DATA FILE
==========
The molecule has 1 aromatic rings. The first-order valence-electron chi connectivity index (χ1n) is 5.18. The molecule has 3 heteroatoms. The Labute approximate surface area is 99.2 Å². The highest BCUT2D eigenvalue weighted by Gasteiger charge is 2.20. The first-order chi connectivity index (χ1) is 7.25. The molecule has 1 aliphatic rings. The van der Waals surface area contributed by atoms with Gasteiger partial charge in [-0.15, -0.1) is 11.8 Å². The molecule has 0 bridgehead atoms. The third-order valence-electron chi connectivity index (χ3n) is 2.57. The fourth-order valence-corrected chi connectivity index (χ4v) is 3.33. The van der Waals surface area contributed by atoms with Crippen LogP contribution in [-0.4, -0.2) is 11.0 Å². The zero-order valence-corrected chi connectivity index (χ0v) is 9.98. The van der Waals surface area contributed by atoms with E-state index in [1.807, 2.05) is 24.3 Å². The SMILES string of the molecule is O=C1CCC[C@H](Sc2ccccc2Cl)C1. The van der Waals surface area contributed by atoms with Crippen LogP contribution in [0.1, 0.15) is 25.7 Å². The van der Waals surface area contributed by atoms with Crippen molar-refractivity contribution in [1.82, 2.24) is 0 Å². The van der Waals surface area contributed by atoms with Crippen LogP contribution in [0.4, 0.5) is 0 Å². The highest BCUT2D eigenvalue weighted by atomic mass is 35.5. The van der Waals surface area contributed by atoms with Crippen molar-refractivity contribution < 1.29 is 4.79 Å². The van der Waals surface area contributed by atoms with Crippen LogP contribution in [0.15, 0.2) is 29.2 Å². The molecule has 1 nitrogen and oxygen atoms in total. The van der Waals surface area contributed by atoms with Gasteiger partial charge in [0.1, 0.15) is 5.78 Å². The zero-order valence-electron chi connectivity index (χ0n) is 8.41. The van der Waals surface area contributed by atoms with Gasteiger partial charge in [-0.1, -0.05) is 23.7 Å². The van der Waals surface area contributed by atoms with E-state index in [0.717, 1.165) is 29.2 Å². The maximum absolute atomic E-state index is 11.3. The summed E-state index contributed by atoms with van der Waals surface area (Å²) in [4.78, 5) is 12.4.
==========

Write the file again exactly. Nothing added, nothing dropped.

The molecule has 1 aromatic rings. The first-order valence-electron chi connectivity index (χ1n) is 5.18. The molecule has 3 heteroatoms. The Labute approximate surface area is 99.2 Å². The highest BCUT2D eigenvalue weighted by Gasteiger charge is 2.20. The first-order chi connectivity index (χ1) is 7.25. The molecule has 1 aliphatic rings. The van der Waals surface area contributed by atoms with Gasteiger partial charge in [-0.15, -0.1) is 11.8 Å². The molecule has 0 bridgehead atoms. The third-order valence-electron chi connectivity index (χ3n) is 2.57. The fourth-order valence-corrected chi connectivity index (χ4v) is 3.33. The van der Waals surface area contributed by atoms with Crippen LogP contribution in [-0.4, -0.2) is 11.0 Å². The zero-order valence-corrected chi connectivity index (χ0v) is 9.98. The van der Waals surface area contributed by atoms with E-state index in [1.807, 2.05) is 24.3 Å². The SMILES string of the molecule is O=C1CCC[C@H](Sc2ccccc2Cl)C1. The van der Waals surface area contributed by atoms with Crippen LogP contribution in [0.1, 0.15) is 25.7 Å². The van der Waals surface area contributed by atoms with Crippen molar-refractivity contribution in [1.82, 2.24) is 0 Å². The van der Waals surface area contributed by atoms with Crippen LogP contribution in [0.4, 0.5) is 0 Å². The highest BCUT2D eigenvalue weighted by atomic mass is 35.5. The van der Waals surface area contributed by atoms with Crippen molar-refractivity contribution < 1.29 is 4.79 Å². The van der Waals surface area contributed by atoms with Crippen LogP contribution in [0.15, 0.2) is 29.2 Å². The molecule has 1 nitrogen and oxygen atoms in total. The van der Waals surface area contributed by atoms with Gasteiger partial charge in [0.1, 0.15) is 5.78 Å². The zero-order valence-electron chi connectivity index (χ0n) is 8.41. The van der Waals surface area contributed by atoms with Gasteiger partial charge in [-0.1, -0.05) is 23.7 Å². The van der Waals surface area contributed by atoms with E-state index in [0.717, 1.165) is 29.2 Å². The maximum absolute atomic E-state index is 11.3. The summed E-state index contributed by atoms with van der Waals surface area (Å²) in [4.78, 5) is 12.4.